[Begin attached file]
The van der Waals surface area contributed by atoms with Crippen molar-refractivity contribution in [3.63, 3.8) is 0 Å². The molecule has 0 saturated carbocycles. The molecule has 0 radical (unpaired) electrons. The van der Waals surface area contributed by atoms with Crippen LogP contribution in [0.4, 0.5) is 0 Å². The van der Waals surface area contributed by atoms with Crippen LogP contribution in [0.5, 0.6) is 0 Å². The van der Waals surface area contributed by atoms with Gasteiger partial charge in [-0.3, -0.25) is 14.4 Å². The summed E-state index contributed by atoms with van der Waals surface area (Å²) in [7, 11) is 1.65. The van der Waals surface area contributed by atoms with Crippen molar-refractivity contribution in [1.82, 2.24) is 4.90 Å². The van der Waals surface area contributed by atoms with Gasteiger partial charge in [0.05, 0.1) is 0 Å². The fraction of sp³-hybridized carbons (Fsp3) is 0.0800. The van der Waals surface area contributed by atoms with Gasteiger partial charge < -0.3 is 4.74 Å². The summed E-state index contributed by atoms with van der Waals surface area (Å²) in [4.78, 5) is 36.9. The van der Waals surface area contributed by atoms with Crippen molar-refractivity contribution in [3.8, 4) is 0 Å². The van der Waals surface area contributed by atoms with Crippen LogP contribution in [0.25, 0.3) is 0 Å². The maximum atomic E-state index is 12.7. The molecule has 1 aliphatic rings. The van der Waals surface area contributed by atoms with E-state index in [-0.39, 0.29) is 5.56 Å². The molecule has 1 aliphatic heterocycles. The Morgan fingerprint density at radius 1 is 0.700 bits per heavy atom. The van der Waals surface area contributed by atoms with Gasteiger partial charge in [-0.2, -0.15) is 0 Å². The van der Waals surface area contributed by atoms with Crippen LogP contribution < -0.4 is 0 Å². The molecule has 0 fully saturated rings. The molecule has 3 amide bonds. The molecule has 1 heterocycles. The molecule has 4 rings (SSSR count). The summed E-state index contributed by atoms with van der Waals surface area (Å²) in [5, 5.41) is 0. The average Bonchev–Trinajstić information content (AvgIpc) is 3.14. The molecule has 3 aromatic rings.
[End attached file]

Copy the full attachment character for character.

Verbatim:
The van der Waals surface area contributed by atoms with Crippen molar-refractivity contribution in [3.63, 3.8) is 0 Å². The molecule has 0 saturated carbocycles. The molecule has 0 radical (unpaired) electrons. The van der Waals surface area contributed by atoms with Crippen LogP contribution in [0.4, 0.5) is 0 Å². The van der Waals surface area contributed by atoms with Crippen LogP contribution in [0.5, 0.6) is 0 Å². The van der Waals surface area contributed by atoms with Gasteiger partial charge in [-0.3, -0.25) is 14.4 Å². The summed E-state index contributed by atoms with van der Waals surface area (Å²) in [7, 11) is 1.65. The van der Waals surface area contributed by atoms with Crippen molar-refractivity contribution in [1.82, 2.24) is 4.90 Å². The van der Waals surface area contributed by atoms with Gasteiger partial charge in [0.05, 0.1) is 0 Å². The fraction of sp³-hybridized carbons (Fsp3) is 0.0800. The van der Waals surface area contributed by atoms with Gasteiger partial charge < -0.3 is 4.74 Å². The summed E-state index contributed by atoms with van der Waals surface area (Å²) in [4.78, 5) is 36.9. The van der Waals surface area contributed by atoms with Crippen molar-refractivity contribution in [3.8, 4) is 0 Å². The van der Waals surface area contributed by atoms with Crippen LogP contribution in [0.25, 0.3) is 0 Å². The maximum atomic E-state index is 12.7. The molecule has 1 aliphatic rings. The van der Waals surface area contributed by atoms with E-state index in [-0.39, 0.29) is 5.56 Å². The molecule has 1 aliphatic heterocycles. The Morgan fingerprint density at radius 1 is 0.700 bits per heavy atom. The van der Waals surface area contributed by atoms with Gasteiger partial charge in [-0.2, -0.15) is 0 Å². The van der Waals surface area contributed by atoms with Crippen LogP contribution < -0.4 is 0 Å². The molecule has 0 fully saturated rings. The molecule has 3 amide bonds. The molecule has 1 heterocycles. The molecule has 4 rings (SSSR count). The summed E-state index contributed by atoms with van der Waals surface area (Å²) in [5, 5.41) is 0. The average Bonchev–Trinajstić information content (AvgIpc) is 3.14. The molecule has 3 aromatic rings.